The first question you will find yourself asking is, “Am I vulnerable?” The answer to this depends on the operating systems in your network environment. If you are running Windows XP, Windows Server 2003, or Windows 2000, then the answer is yes to at least some extent. This may not seem to be applicable since most people are well beyond these versions of the operating systems, but Windows XP and Server 2003 are still the most prolific operating systems in production. There are a few other things you can do to prevent the creation of null sessions.


Restrict Null Sessions in the Registry


Legacy software compatibility alongside the fact that most companies have to adhere to tight budgets, are just a couple of reasons why I still see Windows 2000 workstations and servers floating around. If you still require Windows 2000 clients then there is a simple registry change you can apply to prevent information extraction through null sessions.


If you open regedit and browse to HKLM/System/CurrentControlSet/Control/LSA/RestrictAnonymous you can configure three possible options.




  • 0 – Default setting. Unrestricted null session access


  • 1 – Doesn’t eliminate null sessions but prevents the enumeration of usernames and shares


  • 2 – Virtually eliminates any value to null sessions by restricting access to basically everything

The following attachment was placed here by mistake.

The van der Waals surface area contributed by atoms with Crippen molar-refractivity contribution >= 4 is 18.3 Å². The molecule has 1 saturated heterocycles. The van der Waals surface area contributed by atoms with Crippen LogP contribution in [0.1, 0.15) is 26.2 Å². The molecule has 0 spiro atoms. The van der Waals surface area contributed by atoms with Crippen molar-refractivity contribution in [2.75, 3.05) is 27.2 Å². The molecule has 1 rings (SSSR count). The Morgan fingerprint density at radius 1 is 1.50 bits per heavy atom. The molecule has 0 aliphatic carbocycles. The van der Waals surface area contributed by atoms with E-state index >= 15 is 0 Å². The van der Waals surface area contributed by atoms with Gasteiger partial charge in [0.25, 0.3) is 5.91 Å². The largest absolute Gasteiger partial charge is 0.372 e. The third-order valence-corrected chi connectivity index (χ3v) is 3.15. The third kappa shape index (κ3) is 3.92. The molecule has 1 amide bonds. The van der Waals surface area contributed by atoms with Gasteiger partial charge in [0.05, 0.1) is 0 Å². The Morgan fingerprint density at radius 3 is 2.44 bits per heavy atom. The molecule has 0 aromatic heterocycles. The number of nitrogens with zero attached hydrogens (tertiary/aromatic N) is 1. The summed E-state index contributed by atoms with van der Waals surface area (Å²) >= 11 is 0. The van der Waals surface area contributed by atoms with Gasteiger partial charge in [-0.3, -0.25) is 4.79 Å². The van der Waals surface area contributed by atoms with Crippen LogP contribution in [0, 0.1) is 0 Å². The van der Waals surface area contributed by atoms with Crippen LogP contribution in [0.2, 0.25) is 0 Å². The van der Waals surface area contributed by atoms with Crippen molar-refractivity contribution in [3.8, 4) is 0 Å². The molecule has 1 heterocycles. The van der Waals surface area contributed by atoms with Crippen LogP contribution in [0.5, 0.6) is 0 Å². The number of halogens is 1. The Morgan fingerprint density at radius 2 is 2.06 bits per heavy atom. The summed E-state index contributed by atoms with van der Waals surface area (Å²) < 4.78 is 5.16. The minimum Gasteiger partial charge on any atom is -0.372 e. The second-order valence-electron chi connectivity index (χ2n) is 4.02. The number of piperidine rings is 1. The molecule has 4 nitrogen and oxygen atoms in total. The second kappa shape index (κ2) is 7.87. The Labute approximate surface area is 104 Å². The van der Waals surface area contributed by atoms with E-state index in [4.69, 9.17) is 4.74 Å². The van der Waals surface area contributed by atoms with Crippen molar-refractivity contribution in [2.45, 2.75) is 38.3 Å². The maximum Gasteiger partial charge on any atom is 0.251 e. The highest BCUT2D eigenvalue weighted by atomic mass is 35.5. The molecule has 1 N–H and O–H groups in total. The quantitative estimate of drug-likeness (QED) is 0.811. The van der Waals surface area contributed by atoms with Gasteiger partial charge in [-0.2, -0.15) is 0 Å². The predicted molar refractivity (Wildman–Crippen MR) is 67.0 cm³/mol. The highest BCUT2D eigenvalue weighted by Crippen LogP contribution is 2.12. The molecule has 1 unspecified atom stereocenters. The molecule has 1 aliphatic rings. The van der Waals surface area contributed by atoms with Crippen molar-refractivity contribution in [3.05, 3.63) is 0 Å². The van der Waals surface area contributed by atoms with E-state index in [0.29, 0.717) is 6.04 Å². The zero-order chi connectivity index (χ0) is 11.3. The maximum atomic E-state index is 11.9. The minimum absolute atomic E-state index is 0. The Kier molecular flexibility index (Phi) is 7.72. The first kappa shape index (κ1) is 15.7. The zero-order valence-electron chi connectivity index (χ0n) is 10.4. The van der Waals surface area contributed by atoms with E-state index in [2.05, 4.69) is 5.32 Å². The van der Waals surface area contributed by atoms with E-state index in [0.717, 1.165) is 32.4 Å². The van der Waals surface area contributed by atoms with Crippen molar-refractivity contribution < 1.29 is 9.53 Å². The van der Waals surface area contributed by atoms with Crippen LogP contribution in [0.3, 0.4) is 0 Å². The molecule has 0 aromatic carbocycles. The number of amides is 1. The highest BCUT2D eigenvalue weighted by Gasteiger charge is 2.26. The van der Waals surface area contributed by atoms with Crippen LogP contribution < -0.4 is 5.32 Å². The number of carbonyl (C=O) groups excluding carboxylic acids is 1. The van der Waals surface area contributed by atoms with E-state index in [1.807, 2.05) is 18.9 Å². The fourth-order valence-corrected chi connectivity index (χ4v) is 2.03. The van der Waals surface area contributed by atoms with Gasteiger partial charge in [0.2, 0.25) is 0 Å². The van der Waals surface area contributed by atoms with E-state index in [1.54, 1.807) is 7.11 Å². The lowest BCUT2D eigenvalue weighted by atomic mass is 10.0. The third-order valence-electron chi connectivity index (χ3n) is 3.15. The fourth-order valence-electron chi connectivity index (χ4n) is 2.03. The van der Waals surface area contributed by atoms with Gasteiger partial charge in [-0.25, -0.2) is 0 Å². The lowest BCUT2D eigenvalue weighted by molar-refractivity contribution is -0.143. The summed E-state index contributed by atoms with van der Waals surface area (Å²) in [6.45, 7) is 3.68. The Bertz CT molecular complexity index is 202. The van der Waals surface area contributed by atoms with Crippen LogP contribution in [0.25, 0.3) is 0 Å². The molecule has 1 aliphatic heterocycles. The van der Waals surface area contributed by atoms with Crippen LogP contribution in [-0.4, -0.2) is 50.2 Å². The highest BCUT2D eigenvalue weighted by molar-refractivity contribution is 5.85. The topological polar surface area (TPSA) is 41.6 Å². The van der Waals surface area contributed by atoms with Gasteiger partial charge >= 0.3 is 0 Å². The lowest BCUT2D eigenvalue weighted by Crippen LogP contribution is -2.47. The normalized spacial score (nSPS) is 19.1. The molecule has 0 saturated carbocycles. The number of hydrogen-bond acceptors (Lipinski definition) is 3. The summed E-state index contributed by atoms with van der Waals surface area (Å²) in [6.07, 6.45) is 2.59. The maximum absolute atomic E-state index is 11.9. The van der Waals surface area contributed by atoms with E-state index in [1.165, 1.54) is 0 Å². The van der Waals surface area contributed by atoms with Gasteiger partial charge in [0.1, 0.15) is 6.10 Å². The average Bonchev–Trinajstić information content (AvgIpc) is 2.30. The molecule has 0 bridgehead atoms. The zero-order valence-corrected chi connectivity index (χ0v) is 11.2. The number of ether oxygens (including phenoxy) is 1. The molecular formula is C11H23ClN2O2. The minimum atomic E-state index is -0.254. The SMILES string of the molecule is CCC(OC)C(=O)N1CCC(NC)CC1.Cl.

As you can see, you can not 100% eliminate null sessions but you can severely limit their power by setting this to 2. Be careful when configuring this option on a Windows 2000 server, as it may break clustering.


You can perform a similar action in Windows XP and 2003 Server through three separate registry keys.


HKLM\System\CurrentControlSet\Control\Lsa\RestrictAnonymous




  • 0 – Default setting. Null sessions can be used to enumerate shares


  • 1 – Null sessions can not be used to enumerate shares

HKLM\System\CurrentControlSet\Control\Lsa\RestrictAnonymousSAM




  • 0 – Null sessions can enumerate user names


  • 1 – Default setting. Null sessions can not enumerate user names

HKLM\System\CurrentControlSet\Control\Lsa\EveryoneIncludesAnonymous




  • 0 – Default setting. Null sessions have no special rights


  • 1 – Null sessions are considered part of the everyone group (quite dangerous and can allow for share access)


Figure 7: Modifying the RestrictAnonymous key in the registry